Saturday, February 2, 2013

David Koopay, First Out American Football Star

Coming Out in the 1970's
Professional running back Dave Kopay was the first "professional team" sport athlete to declare to the world that he was gay.  At one time married to a flight attendant, Dave was a NFL running back from 1964-72. Since that moment when he came out in 1975 (three years after his retirement), very few others have followed him. despite his suggestion that there were (back then) a good number of other gay players in professional football.

David was born in 1942 in Chicago. As early as when he went to college at the University of Washington, David could remember being secretly attracted to men. Yet the thought of being a "homosexual" both frightened and repulsed him. Not understanding the attraction he felt, he didn't know how to act on his desires, except in straight-male-approved ways, like brawling/rough play with the other guys. He joined the Theta Chi fraternity, and it was at the fraternity that he met the man he calls the greatest love of his life. David would later describe how he and his fraternity brother slept together on the porch, with risky encounters often taking place after both of the young men had dropped off their dates. It was a time when being gay was still thought of as a mental disorder. He was big and tough and talented and his football skills were noticed...Kopay played for five teams during his career -- San Francisco, Detroit, Washington, New Orleans and Green Bay. Towards the end of his career, David has said that he felt like many of his team members were probably aware of his sexual orientation.

His best-selling 1977 autobiography, The Dave Kopay Story told of his journey and the book has as much to do with finding oneself as it does with the game of football. After the book was published, he found it difficult to find any type of work coaching in the NFL. He also told the story of his sexual relations with another pro footballer, Redskins tight end Jerry Smith. In fact, Dave describes Jerry Smith as a turning point in his personal life: "That was like my first real coming-out experience. Jerry was much more worldly than I was. He had been to a number of countries, had a number of different lovers." Dave packed a lot of emotions into what they did together, while he said the relationship meant little to Jerry. (Smith did not acknowledge being gay and died of AIDS in 1986).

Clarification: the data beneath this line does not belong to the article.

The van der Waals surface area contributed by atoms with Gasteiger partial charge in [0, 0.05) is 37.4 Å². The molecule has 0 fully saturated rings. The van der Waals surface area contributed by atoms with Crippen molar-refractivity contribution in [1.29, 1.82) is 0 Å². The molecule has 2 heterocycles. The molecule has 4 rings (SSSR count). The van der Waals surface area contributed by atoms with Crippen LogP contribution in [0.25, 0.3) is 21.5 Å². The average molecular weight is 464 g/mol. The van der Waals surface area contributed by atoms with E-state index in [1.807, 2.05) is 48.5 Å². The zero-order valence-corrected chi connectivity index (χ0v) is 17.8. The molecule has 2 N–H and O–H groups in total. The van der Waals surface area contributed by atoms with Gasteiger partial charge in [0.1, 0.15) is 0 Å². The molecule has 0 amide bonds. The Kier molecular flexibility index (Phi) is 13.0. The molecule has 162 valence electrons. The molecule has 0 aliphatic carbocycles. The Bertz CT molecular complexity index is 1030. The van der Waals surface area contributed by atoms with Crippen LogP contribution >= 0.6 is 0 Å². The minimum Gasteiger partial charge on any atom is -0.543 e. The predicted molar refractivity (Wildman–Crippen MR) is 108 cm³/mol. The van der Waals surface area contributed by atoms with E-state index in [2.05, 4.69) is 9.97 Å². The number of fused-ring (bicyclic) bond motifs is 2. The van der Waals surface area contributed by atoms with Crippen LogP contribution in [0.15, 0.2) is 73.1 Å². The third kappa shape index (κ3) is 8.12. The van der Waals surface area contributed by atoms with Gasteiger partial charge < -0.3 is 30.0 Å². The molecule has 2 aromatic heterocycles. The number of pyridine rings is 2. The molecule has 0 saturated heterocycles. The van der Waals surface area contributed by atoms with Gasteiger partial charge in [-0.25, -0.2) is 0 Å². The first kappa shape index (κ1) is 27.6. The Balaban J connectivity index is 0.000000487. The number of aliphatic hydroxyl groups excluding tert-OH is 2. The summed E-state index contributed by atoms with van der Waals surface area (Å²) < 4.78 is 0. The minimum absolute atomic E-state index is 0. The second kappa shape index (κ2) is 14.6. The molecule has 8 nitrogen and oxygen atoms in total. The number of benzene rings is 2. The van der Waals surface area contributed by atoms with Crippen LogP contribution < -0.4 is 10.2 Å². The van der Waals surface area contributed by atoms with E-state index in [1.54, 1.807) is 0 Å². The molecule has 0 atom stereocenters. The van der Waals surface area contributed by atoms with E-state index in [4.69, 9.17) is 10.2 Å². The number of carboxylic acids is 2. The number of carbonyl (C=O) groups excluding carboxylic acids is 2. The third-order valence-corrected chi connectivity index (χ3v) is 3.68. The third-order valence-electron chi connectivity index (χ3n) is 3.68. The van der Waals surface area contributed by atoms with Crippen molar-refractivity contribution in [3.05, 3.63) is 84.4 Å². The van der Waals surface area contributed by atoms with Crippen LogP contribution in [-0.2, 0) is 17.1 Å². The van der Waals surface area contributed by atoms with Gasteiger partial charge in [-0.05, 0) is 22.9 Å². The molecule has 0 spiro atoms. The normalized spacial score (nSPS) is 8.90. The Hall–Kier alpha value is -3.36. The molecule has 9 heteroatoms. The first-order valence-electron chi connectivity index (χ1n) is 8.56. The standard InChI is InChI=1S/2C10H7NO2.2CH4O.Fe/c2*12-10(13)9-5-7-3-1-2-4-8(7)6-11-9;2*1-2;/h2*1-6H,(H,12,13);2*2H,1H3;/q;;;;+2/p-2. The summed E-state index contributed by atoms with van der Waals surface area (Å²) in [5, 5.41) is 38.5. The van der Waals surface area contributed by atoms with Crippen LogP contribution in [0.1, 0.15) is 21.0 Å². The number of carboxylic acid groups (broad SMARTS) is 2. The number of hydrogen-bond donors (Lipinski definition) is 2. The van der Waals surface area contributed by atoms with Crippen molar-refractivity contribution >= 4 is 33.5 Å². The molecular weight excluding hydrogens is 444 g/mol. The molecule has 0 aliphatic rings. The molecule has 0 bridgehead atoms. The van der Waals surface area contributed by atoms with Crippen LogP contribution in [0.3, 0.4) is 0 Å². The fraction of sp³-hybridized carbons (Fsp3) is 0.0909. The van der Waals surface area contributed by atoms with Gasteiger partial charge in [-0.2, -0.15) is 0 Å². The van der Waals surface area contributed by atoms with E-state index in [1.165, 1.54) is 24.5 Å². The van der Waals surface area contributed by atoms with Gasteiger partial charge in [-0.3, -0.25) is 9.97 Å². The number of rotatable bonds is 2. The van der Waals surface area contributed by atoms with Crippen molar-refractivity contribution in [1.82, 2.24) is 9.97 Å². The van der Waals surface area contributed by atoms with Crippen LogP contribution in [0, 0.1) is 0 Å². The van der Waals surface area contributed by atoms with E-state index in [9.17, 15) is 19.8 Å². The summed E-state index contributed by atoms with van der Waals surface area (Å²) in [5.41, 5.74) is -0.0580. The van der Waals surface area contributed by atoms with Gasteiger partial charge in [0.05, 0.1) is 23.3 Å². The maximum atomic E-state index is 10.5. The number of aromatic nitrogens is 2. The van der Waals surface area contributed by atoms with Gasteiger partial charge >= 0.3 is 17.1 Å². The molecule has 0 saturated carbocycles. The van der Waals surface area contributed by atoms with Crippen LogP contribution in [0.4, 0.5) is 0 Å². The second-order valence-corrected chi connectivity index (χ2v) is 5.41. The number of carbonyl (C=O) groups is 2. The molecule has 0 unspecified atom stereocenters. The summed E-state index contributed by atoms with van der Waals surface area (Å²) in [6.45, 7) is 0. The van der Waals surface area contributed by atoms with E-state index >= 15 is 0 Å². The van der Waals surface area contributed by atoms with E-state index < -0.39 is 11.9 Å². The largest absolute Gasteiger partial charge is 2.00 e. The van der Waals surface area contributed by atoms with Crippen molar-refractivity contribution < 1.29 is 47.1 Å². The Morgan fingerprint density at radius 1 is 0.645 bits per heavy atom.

The reaction from the world of professional football was as expected.  This was an all-american guy who they couldn't destroy or shame with instead Mr. Kopay's sexuality simply would be mentioned as little as possible with regards to his sports record, hopefully fading away, as if it never existed in the sport (because after all, everyone knows that there are no gay pro football players).  But by the age of personal computers and the internet, stories such as David's became easier for people to share, and combined with the media attention from being a gay activist, the David Kopay story lives on. 

Mr. Kopay remains a gay-rights activist. To help today's gay University of Washington students, David set-up an endowment of $1 million to the University's Q Center (a resource and support center for gay, lesbian, and bisexual students and faculty). Kopay has since been recognized as a UW Husky Legend.

As Mr. Kopay has said: "There was really a long time where I was repulsed with who I was. It took me a long time, too long, to accept myself as I really was...I'm hoping I can at least make a difference in that others in my position will have the freedom to be who they are, and to live the lives they want."

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